South Asia Initiative Events

Fall Quarter 2019

Encounters: Carnatic-Hindustani Jazz

Monday, October 7, 2019, 5:30-7pm

Conrad Prebys Music Center Room 127

A conversation featuring jazz musician Rudresh Mahanthappa, Revathi Subramaniam (India Fine Arts Academy of San Diego), Anthony Davis (UCSD Music), David Borgo (UCSD Music), Mark Dresser (UCSD Music).

Co-sponsored by: the South Asian Studies Minor Program/SAI, UCSD Department of Music, and the India Fine Arts Association of San Diego (IFAASD).

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Watch a 2010 performance featuring Rudresh Mahanthappa, featuring Gerry Hemingway and Mark Dresser: The Mauger Trio at the UCSD Loft.

To learn more about the performers and their art, check out this exclusive podcast:



“The Brahminical Colonial Occupation of Kashmir by India: What’s Caste Gotta Do With Colonialism?”: A Talk by Huma Dar

Wednesday, October 30, 2019, 3-5pm

Social Sciences Building (SSB) Room 107

Last month, in September 2019, Prof Kancha Ilaiah, during his visit to Berkeley, cited Prof Hansen’s assertion which pitched the “caste question,” i.e., the problem of Brahminism, against the “Kashmir issue,” i.e., theproblem of Indian coloniality in Kashmir, to claim greater urgency for the former. This received loud hums of approval from the room full of people gathered in Stephens Hall. In this paper I argue that such a framing is not only simplistic and ahistorical, but that “unmarked” or “non-intersectional” liberatory impulse — including that from (unmarked) “feminism” — is indelibly inscribed within supremacies and structures of power. I will argue that the Indian Occupation of Kashmir is critically inflected by Brahminism: the “casteist” oppression of Kashmiris inscribed in law, our dehumanization being de jure. Simultaneously, the Brahminical oppression of DalitBahujans, Adivasis, and Pasmanda Muslims is inflected by coloniality: remembered and reinforced through the uncritical celebrations of “Aryan” conquests over the indigenous peoples of South Asia, our dehumanization being de facto. Liberation for Kashmiris and for those oppressed by caste not only need not be turned against each other, but are inextricably intertwined.

Huma Dar’s paternal family was ethnically-cleansed from Srinagar, Kashmir in 1948 for demanding plebiscites under the UN Resolutions. Her maternal family, exiled from Kashmir after accepting Islam during the Dogra regime, fought for Independence from the British. With an interdisciplinary background in South Asian Studies, Dar has lectured in the departments of Gender & Women’s Studies, Ethnic Studies, and South Asian Studies at University of California at Berkeley and in the Department of Critical Studies and Philosophy at California College of the Arts, amongst others. Dar’s work is focused on the intersections and co-formations of race, religion, class, caste, gender, sexuality, and national politics of South Asia and South Asian diasporas, centered on intellectual and political activism for social justice, especially in Indian Occupied Kashmir. Her published work includes “Cinematic Strategies for a Porno-tropic Kashmir and Some Counter-Archives” in the Journal of Contemporary Theory; “Of Niqabs, Monsters, and Decolonial Feminisms;” “Can A Muslim Be An Indian and Not A Traitor or A Terrorist?” in Shared Idioms, Sacred Symbols, and Articulation of Identities in South Asia; and “A Rescue Project Initiated by the Oppressors: Why the Exercise of Caste(ist) Privileges Can Never Annihilate Caste, Or What’s Wrong With the Navayana project on AoC” in Hatred in the Belly: Politics behind Appropriation of Dr. Ambedkar’s Writings, and pieces in several edited volumes focused on South Asia. Dar is a feature writer at Pulse Media, a collaborative political, activist, and academic weblog, and is a published poet. She is a founding member of the UC Berkeley Center for Race & Gender and Townsend Center working group on “Muslim Identities & Cultures,” and organized the feminist conference, Boundaries in Question on the theme of “Women and War,” both at UC Berkeley. Dar is a feature writer at Pulse Media, a collaborative political, activist, and academic weblog.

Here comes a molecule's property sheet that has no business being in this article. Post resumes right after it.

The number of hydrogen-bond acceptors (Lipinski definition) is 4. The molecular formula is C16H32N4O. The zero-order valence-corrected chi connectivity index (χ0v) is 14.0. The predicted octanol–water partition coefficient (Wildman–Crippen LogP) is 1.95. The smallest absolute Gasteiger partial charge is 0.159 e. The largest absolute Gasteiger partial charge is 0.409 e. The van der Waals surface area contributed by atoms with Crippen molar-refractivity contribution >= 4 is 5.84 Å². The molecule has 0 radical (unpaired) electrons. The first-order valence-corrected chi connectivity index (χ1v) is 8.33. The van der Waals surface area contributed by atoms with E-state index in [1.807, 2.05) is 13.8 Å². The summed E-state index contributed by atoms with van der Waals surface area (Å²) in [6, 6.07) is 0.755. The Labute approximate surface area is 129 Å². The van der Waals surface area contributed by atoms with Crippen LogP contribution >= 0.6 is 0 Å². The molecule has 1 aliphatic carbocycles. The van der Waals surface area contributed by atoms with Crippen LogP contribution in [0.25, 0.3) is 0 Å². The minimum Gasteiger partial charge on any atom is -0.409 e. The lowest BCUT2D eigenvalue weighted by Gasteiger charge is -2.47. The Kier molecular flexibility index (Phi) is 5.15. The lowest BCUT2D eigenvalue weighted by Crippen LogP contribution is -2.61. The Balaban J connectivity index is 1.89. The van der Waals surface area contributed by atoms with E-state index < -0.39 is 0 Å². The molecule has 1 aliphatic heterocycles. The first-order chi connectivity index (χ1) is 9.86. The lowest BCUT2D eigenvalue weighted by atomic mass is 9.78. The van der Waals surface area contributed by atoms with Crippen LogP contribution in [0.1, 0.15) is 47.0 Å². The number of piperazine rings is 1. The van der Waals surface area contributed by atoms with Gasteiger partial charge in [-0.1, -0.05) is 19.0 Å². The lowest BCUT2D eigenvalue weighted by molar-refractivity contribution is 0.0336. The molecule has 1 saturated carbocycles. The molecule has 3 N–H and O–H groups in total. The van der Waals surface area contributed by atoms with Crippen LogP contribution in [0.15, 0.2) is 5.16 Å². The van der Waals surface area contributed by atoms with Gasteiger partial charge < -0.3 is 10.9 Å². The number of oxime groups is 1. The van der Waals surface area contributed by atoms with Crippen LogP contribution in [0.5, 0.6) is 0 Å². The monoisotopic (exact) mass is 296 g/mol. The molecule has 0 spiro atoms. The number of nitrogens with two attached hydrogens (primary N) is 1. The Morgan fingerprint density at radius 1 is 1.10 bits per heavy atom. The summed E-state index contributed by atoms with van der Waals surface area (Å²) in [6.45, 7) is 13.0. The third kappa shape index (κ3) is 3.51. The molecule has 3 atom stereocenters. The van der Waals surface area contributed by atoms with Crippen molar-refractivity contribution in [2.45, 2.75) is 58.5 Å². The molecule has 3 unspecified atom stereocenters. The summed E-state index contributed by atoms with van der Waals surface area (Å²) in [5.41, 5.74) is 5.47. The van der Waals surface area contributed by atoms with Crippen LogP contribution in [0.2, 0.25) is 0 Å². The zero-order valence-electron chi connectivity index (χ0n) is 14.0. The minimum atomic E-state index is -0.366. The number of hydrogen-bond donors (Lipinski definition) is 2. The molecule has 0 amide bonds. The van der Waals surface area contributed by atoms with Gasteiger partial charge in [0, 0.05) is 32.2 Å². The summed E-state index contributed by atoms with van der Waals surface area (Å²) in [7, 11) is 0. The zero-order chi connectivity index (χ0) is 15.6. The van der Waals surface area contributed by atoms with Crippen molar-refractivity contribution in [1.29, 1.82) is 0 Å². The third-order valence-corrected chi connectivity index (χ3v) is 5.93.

Wrecks of Ancient Ships and Cargoes in the Pre-modern Indian Ocean: Bearings on South Asian History: A Talk with Ranabir Chakravarti

Wednesday, November 6, 2019, 4-6pm

Computer Science and Engineering Building (CSEB) room 4262

Dr. Chakravarti is a Professor of Ancient History at the Centre for Historical Studies, Jawaharlal Nehru University in New Delhi, India. He specializes in the economic and social history of early India with a particular interest in the history of maritime trade in the Indian Ocean (prior to c. 1500 CE). Chakravarti has authored and/or edited: A Sourcebook of Indian Civilization (Orient Longman, Hyderabad, 2000), Trade in Early India (OUP, New Delhi, 2005), Trade and Traders in Early Indian Society (Manohar, New Delhi, 2007, second edition), Indo-Judaic Studies in the Twenty First Century, a View from the Margins (Palgrave MacMillan, New York, 2007) and Exploring Early India up to c. AD 1300 (Primus, New Delhi, 2016). Chakravarti is a recipient of the Commonwealth Fellowship, a Fulbright Fellowship, and a member of the Institute for Advanced Study, Princeton University. He was also a Fellow-in-Residence at the Netherlands Institute for Advanced Study. In 2011, Chakravarti was elected President of the Ancient India section of the Indian History Congress.


Polluting the Ganges: A Book Reading and Discussion of Ganges: The Many Pasts of an Indian River with Sudipta Sen

Monday, November 18, 2019, 4-6pm

Geisel Library, Seuss Room

Ganges: The Many Pasts of an Indian River by Sudipta Sen (Yale University Press, 2019) is an exploration of the idea of a cosmic, universal river at the interstices of religious belief, historical geography, and ecology jeopardized by climate change and environmental pollution. Comment by Dr. Matthew Herbst, Director of the Modern World Writing Program.